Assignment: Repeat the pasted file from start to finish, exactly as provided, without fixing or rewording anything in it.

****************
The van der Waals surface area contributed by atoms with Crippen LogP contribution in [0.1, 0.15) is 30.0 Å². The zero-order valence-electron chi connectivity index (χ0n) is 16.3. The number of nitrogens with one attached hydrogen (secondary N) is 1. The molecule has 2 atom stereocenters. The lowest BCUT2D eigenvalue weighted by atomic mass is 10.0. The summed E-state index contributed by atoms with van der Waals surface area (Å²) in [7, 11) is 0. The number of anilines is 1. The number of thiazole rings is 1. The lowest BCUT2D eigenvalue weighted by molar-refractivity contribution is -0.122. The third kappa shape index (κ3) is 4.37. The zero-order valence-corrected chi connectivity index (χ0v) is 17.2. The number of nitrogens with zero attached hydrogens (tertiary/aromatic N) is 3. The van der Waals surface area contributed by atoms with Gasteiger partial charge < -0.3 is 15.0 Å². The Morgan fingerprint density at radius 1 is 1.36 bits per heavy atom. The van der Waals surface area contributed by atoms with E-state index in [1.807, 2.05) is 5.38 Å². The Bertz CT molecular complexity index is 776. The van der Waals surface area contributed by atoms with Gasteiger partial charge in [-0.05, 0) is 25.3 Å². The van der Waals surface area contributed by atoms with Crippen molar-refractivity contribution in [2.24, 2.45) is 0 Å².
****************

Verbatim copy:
The van der Waals surface area contributed by atoms with Crippen LogP contribution in [0.1, 0.15) is 30.0 Å². The zero-order valence-electron chi connectivity index (χ0n) is 16.3. The number of nitrogens with one attached hydrogen (secondary N) is 1. The molecule has 2 atom stereocenters. The lowest BCUT2D eigenvalue weighted by atomic mass is 10.0. The summed E-state index contributed by atoms with van der Waals surface area (Å²) in [7, 11) is 0. The number of anilines is 1. The number of thiazole rings is 1. The lowest BCUT2D eigenvalue weighted by molar-refractivity contribution is -0.122. The third kappa shape index (κ3) is 4.37. The zero-order valence-corrected chi connectivity index (χ0v) is 17.2. The number of nitrogens with zero attached hydrogens (tertiary/aromatic N) is 3. The van der Waals surface area contributed by atoms with Gasteiger partial charge < -0.3 is 15.0 Å². The Morgan fingerprint density at radius 1 is 1.36 bits per heavy atom. The van der Waals surface area contributed by atoms with E-state index in [1.807, 2.05) is 5.38 Å². The Bertz CT molecular complexity index is 776. The van der Waals surface area contributed by atoms with Gasteiger partial charge in [-0.05, 0) is 25.3 Å². The van der Waals surface area contributed by atoms with Crippen molar-refractivity contribution in [2.24, 2.45) is 0 Å².